WestMom June 15, 2014 at 11:11 am

Spanish AP, no one should be yelling at you under any circumstances. I am having difficulty understanding the complete situation from your story, but I cannot imagine a host parent yelling at an AP, especially in front of the children. I would suggest addressing with HM as soon as possible, and even consider your exit strategy if you feel this has impacted your relationship to a point of no return.

spanishaupair June 15, 2014 at 2:03 pm

Hi, and thanks. Yes will try to talk with my hm. And yesterday i checked flights and hostels just in case, i didnt really left because at 10 pm in the countryside is difficult to go anywhere and more if u have to carry all the things you have after almos 2 years here

LondonMum June 15, 2014 at 2:16 pm

Which country are you in? Have you tried sites like Gumtree or Facebook AP groups to ask about work, what about at the kids school? You say you are in the country side so maybe there aren’t too many options for you. If you are from an EU country I would try, people often want an AP for a few months in the summer. I hope the situation improves for you.

spanishaupair June 15, 2014 at 2:22 pm

Im in Ireland and look a bit over gumtree and the facebook groups, but i want to talk with my hm and wait for an exam result that i should know next week before really taking a decission.
Thanks for the advice :)

WarmStateMomma June 16, 2014 at 8:52 am

@Spanishaupair – I apologize, but your story is a little bit difficult for me to understand. If the host father threatened you, leave as soon as you can. Abusers get worse, not better.

hOstCDmom June 15, 2014 at 9:09 am

EXCHANGE STUDENT QUESTION to all/any of you who have hosted them (in particular @WarmStateMama who I think has hosted exchange students) and any of you who have not but who have thoughts or insight!

First, which Agency did you use? Did you like the agency? Second, what are the issues you see with hosting (good, bad, difficult etc.).

We are at possibly coming to the end of our time hosting APs, or at least taking a long break. For our family, one of the big reasons to host in recent years (as we have needed the childcare aspect less and less (kids older, PT-WAHM mom, etc.) has been the language component. We have 6 children, one of whom is high school age and attends our local public high school.

We are considering that hosting an international exchange student might allow our family to continue the cultural exchange we have had with APs and continue to augment our kids’ language study/opportunities to practice, without the cost (!!), headaches, of hosting au pairs since we don’t really need childcare, per se.


WarmStateMomma June 15, 2014 at 4:42 pm

We hosted two boys (Vietnam and Japan) through YFU. The program takes way more kids than they have families for, so they will take even questionable families. You will meet some weirdos, but also a lot of great people. AFS is another big agency. They’re pretty much all the same but offer a discount to host families whose own kids want to study abroad, so maybe go with the agency whose study abroad opportunities you like for your kids. (Note that they told me they desperately needed American students to apply for study abroad scholarships, so those probably aren’t too competitive.)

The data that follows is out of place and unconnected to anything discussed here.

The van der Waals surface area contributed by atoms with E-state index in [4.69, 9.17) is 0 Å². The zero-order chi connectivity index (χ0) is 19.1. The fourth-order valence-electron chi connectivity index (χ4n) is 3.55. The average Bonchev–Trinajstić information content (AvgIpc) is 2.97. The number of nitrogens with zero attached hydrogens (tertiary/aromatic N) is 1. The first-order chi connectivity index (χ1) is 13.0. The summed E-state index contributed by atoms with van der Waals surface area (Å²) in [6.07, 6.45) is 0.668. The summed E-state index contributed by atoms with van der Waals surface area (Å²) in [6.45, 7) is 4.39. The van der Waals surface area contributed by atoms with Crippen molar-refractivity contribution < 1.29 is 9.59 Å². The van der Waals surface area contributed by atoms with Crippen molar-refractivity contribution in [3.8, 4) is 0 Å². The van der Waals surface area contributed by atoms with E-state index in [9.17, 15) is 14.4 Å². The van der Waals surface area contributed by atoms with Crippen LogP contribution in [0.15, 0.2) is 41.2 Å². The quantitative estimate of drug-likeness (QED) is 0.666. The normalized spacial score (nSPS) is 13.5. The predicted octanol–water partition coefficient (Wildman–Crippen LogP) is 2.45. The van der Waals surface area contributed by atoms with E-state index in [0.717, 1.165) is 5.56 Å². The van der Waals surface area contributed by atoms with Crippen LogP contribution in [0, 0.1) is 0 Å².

It was an amazing experience, but expensive. Teenage boys eat soooo much, even when they weigh 100 pounds. It was also a lot of work because they joined the soccer team and needed rides that the school bus didn’t provide. Next time, I would host a kid who wasn’t passionate about an intensive sport or activity.

These boys became part of the family and we are often in contact with them. They came to visit us over the last winter break and one of them sent me a mother’s day card last year. Saying goodbye to them was horribly painful, but I’m so glad we had the experience with them.

The European kids had more conflict with their host parents over rules and such. My guys missed the freedom of having public transportation, but their idea of a wild Saturday night was playing video games until midnight and eating all the ice cream in the house. They were never disrespectful and helped with dishes/taking out the trash/etc without a single complaint. The Asian kids in general are way more sheltered and innocent than the Western kids, so it’s hard to predict which activities they consider age-appropriate. None of them in our city even dated to my knowledge.

Like the APs, the exchange students’ profiles bear little resemblance to the kid you pick up at the airport.

hOstCDmom June 15, 2014 at 7:39 pm

Thanks! Very helpful insight and considerations.

(Re the eating, we have 6 kids + AP, including two teen boys, plus we’ve had bro-pairs of late, so I figure I’ve now gotten used to the astronomical amount of food a household of 9 people/the teen demographic consumes…!! ;))

WarmStateMomma June 16, 2014 at 6:18 am

You’re welcome. Another thought: choose kids that are at least 16. They are more likely to have friends who can drive. Exchange students are strictly prohibited from driving and it’s less of a burden if they make friends with people who have cars.

You don’t interview exchange students at all – just choose from their profiles. They are brave kids, willing to live with any random family anywhere in the US.

You can host two kids (same gender, different languages) and the program will probably beg you to do this. Resist doing this if you host a girl – it was a running joke in our region that double-hosting girls never works out well.